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Olive leaves offer hope to diabetics

A PILL made from leaves of the olive tree could head off diabetes.

The olive pill reduces insulin sensitivity – a precursor to diabetes – by 15 per cent, according to a study of men who were overweight and at high risk of developing the condition.

About 3.7 million people in Britain have diabetes and nine out of ten have Type 2, the form associated with obesity and unhealthy lifestyles. The charity ­Diabetes UK estimates that the number of people with the condition will soar to 4.4 million by 2020 as the obesity epidemic takes its toll.

Trials of the olive pill show it works almost as well as a prescription tablet widely used to control blood sugar levels. ­Researchers believe the natural pill will be even more effective in patients with full-blown diabetes.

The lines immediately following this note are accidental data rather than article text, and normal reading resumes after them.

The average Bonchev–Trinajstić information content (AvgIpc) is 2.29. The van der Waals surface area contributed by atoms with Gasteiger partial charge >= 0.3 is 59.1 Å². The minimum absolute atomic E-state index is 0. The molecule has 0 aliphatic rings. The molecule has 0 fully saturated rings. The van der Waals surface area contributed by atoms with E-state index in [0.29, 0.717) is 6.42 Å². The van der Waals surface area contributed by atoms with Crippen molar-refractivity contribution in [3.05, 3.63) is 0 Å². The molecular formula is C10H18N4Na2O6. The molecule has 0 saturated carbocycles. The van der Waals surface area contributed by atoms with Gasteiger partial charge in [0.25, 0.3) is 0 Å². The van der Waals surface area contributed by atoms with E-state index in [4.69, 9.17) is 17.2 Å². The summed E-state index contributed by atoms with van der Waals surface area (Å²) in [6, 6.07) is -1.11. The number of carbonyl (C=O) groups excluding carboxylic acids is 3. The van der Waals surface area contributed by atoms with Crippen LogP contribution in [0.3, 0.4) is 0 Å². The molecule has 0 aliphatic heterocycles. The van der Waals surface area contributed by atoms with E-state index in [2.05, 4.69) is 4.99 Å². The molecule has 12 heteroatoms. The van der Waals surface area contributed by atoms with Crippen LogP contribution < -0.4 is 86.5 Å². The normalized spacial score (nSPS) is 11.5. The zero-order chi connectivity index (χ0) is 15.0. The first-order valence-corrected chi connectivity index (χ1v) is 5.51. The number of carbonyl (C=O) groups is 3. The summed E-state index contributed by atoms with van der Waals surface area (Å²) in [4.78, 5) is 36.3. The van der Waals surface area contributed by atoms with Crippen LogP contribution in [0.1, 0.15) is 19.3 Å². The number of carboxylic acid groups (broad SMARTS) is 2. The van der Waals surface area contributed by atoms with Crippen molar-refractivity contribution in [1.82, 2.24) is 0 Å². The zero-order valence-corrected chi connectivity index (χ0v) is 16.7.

Insulin resistance is a major risk factor. Professor Wayne Cutfield, from Auckland University, who led the study, said: “People who are insulin-resistant don’t use it properly and have to keep producing more and more insulin to control glucose levels in the blood.

“Eventually your pancreas cannot keep making it and you get diabetes.”

 

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